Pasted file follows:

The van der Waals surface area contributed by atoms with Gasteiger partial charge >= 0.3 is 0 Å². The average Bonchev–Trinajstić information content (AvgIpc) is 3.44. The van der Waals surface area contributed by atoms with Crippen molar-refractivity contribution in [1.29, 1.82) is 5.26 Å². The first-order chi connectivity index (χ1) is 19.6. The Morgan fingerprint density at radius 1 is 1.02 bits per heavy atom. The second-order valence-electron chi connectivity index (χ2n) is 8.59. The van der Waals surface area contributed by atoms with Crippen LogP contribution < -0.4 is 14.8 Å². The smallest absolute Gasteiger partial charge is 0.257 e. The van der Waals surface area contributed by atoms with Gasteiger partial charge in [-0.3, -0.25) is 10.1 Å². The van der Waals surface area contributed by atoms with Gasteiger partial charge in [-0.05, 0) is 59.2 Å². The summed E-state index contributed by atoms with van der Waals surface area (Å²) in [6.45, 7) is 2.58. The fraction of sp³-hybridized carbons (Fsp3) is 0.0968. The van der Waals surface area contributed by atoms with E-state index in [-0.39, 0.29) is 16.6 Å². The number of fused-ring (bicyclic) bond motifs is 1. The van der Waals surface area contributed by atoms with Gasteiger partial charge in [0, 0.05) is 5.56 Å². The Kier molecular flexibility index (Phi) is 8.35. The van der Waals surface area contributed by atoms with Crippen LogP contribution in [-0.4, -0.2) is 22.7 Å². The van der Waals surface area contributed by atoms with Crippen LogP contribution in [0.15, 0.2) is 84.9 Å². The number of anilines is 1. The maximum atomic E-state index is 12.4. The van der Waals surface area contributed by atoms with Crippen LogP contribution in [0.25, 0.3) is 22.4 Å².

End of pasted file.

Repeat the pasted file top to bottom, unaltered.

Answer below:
The van der Waals surface area contributed by atoms with Gasteiger partial charge >= 0.3 is 0 Å². The average Bonchev–Trinajstić information content (AvgIpc) is 3.44. The van der Waals surface area contributed by atoms with Crippen molar-refractivity contribution in [1.29, 1.82) is 5.26 Å². The first-order chi connectivity index (χ1) is 19.6. The Morgan fingerprint density at radius 1 is 1.02 bits per heavy atom. The second-order valence-electron chi connectivity index (χ2n) is 8.59. The van der Waals surface area contributed by atoms with Crippen LogP contribution < -0.4 is 14.8 Å². The smallest absolute Gasteiger partial charge is 0.257 e. The van der Waals surface area contributed by atoms with Gasteiger partial charge in [-0.3, -0.25) is 10.1 Å². The van der Waals surface area contributed by atoms with Gasteiger partial charge in [-0.05, 0) is 59.2 Å². The summed E-state index contributed by atoms with van der Waals surface area (Å²) in [6.45, 7) is 2.58. The fraction of sp³-hybridized carbons (Fsp3) is 0.0968. The van der Waals surface area contributed by atoms with E-state index in [-0.39, 0.29) is 16.6 Å². The number of fused-ring (bicyclic) bond motifs is 1. The van der Waals surface area contributed by atoms with Gasteiger partial charge in [0, 0.05) is 5.56 Å². The Kier molecular flexibility index (Phi) is 8.35. The van der Waals surface area contributed by atoms with Crippen LogP contribution in [-0.4, -0.2) is 22.7 Å². The van der Waals surface area contributed by atoms with Crippen LogP contribution in [0.15, 0.2) is 84.9 Å². The number of anilines is 1. The maximum atomic E-state index is 12.4. The van der Waals surface area contributed by atoms with Crippen LogP contribution in [0.25, 0.3) is 22.4 Å².